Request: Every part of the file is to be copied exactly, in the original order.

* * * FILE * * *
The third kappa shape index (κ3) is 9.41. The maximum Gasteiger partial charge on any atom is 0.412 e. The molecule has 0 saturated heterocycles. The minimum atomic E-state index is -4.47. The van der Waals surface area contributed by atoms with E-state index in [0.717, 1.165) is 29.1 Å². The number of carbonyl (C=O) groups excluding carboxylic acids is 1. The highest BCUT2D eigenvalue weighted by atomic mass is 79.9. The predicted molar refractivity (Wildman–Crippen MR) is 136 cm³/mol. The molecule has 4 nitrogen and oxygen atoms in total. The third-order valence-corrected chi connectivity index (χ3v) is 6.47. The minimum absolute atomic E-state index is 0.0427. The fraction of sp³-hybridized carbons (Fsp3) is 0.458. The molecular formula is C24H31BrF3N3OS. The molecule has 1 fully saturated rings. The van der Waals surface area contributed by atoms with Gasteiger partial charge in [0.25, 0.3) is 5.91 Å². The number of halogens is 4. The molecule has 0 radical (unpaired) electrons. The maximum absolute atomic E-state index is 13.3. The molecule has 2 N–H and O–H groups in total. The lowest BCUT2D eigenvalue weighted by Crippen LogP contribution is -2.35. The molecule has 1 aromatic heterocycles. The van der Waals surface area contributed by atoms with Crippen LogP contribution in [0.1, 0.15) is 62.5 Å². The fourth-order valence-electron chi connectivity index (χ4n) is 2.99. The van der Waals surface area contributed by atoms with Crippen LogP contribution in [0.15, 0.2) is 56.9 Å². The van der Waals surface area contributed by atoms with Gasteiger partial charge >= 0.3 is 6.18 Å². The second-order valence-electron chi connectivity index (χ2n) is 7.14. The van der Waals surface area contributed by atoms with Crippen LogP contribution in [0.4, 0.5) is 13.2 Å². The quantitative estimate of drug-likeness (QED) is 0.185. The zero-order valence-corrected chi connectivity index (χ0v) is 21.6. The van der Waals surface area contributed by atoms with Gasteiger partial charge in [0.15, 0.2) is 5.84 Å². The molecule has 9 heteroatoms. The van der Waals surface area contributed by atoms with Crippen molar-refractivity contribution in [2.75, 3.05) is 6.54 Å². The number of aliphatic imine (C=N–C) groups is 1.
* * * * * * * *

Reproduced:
The third kappa shape index (κ3) is 9.41. The maximum Gasteiger partial charge on any atom is 0.412 e. The molecule has 0 saturated heterocycles. The minimum atomic E-state index is -4.47. The van der Waals surface area contributed by atoms with E-state index in [0.717, 1.165) is 29.1 Å². The number of carbonyl (C=O) groups excluding carboxylic acids is 1. The highest BCUT2D eigenvalue weighted by atomic mass is 79.9. The predicted molar refractivity (Wildman–Crippen MR) is 136 cm³/mol. The molecule has 4 nitrogen and oxygen atoms in total. The third-order valence-corrected chi connectivity index (χ3v) is 6.47. The minimum absolute atomic E-state index is 0.0427. The fraction of sp³-hybridized carbons (Fsp3) is 0.458. The molecular formula is C24H31BrF3N3OS. The molecule has 1 fully saturated rings. The van der Waals surface area contributed by atoms with Gasteiger partial charge in [0.25, 0.3) is 5.91 Å². The number of halogens is 4. The molecule has 0 radical (unpaired) electrons. The maximum absolute atomic E-state index is 13.3. The molecule has 2 N–H and O–H groups in total. The lowest BCUT2D eigenvalue weighted by Crippen LogP contribution is -2.35. The molecule has 1 aromatic heterocycles. The van der Waals surface area contributed by atoms with Crippen LogP contribution in [0.1, 0.15) is 62.5 Å². The fourth-order valence-electron chi connectivity index (χ4n) is 2.99. The van der Waals surface area contributed by atoms with Crippen LogP contribution in [0.15, 0.2) is 56.9 Å². The van der Waals surface area contributed by atoms with Gasteiger partial charge >= 0.3 is 6.18 Å². The second-order valence-electron chi connectivity index (χ2n) is 7.14. The van der Waals surface area contributed by atoms with Crippen LogP contribution in [0.4, 0.5) is 13.2 Å². The quantitative estimate of drug-likeness (QED) is 0.185. The zero-order valence-corrected chi connectivity index (χ0v) is 21.6. The van der Waals surface area contributed by atoms with Gasteiger partial charge in [0.15, 0.2) is 5.84 Å². The molecule has 9 heteroatoms. The van der Waals surface area contributed by atoms with Crippen molar-refractivity contribution in [2.75, 3.05) is 6.54 Å². The number of aliphatic imine (C=N–C) groups is 1.